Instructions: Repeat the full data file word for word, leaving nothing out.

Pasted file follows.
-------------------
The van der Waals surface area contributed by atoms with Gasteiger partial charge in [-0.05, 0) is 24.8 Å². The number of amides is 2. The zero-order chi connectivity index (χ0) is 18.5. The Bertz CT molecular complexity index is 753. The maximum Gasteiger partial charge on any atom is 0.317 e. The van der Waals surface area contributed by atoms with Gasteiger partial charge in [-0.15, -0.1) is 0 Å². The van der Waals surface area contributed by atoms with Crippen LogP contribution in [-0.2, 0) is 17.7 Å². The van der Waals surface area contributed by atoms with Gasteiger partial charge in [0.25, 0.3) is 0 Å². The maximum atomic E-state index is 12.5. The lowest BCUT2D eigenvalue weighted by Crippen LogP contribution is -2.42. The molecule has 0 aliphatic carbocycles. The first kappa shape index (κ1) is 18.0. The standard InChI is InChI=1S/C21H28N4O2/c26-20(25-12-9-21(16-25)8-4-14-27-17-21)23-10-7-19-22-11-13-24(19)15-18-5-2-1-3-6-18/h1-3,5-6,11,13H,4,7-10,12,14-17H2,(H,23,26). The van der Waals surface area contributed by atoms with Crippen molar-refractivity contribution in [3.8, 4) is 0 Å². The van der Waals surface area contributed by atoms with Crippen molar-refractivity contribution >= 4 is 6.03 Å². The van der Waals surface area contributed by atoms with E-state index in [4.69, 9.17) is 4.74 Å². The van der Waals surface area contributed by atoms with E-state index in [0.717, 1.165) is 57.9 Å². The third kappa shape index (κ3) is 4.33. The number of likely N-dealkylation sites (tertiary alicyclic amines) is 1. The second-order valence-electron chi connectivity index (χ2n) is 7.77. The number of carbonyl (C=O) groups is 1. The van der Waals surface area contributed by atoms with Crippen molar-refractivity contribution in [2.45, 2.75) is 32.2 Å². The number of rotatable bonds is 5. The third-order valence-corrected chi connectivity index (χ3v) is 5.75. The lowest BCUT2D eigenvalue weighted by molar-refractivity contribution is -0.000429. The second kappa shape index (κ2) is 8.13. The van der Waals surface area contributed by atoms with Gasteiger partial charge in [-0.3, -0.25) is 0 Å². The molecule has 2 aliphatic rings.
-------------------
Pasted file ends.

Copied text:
The van der Waals surface area contributed by atoms with Gasteiger partial charge in [-0.05, 0) is 24.8 Å². The number of amides is 2. The zero-order chi connectivity index (χ0) is 18.5. The Bertz CT molecular complexity index is 753. The maximum Gasteiger partial charge on any atom is 0.317 e. The van der Waals surface area contributed by atoms with Gasteiger partial charge in [-0.15, -0.1) is 0 Å². The van der Waals surface area contributed by atoms with Crippen LogP contribution in [-0.2, 0) is 17.7 Å². The van der Waals surface area contributed by atoms with Gasteiger partial charge in [0.25, 0.3) is 0 Å². The maximum atomic E-state index is 12.5. The lowest BCUT2D eigenvalue weighted by Crippen LogP contribution is -2.42. The molecule has 0 aliphatic carbocycles. The first kappa shape index (κ1) is 18.0. The standard InChI is InChI=1S/C21H28N4O2/c26-20(25-12-9-21(16-25)8-4-14-27-17-21)23-10-7-19-22-11-13-24(19)15-18-5-2-1-3-6-18/h1-3,5-6,11,13H,4,7-10,12,14-17H2,(H,23,26). The van der Waals surface area contributed by atoms with Crippen molar-refractivity contribution in [3.8, 4) is 0 Å². The van der Waals surface area contributed by atoms with Crippen molar-refractivity contribution >= 4 is 6.03 Å². The van der Waals surface area contributed by atoms with E-state index in [4.69, 9.17) is 4.74 Å². The van der Waals surface area contributed by atoms with E-state index in [0.717, 1.165) is 57.9 Å². The third kappa shape index (κ3) is 4.33. The number of likely N-dealkylation sites (tertiary alicyclic amines) is 1. The second-order valence-electron chi connectivity index (χ2n) is 7.77. The number of carbonyl (C=O) groups is 1. The van der Waals surface area contributed by atoms with Crippen molar-refractivity contribution in [2.45, 2.75) is 32.2 Å². The number of rotatable bonds is 5. The third-order valence-corrected chi connectivity index (χ3v) is 5.75. The lowest BCUT2D eigenvalue weighted by molar-refractivity contribution is -0.000429. The second kappa shape index (κ2) is 8.13. The van der Waals surface area contributed by atoms with Gasteiger partial charge in [-0.3, -0.25) is 0 Å². The molecule has 2 aliphatic rings.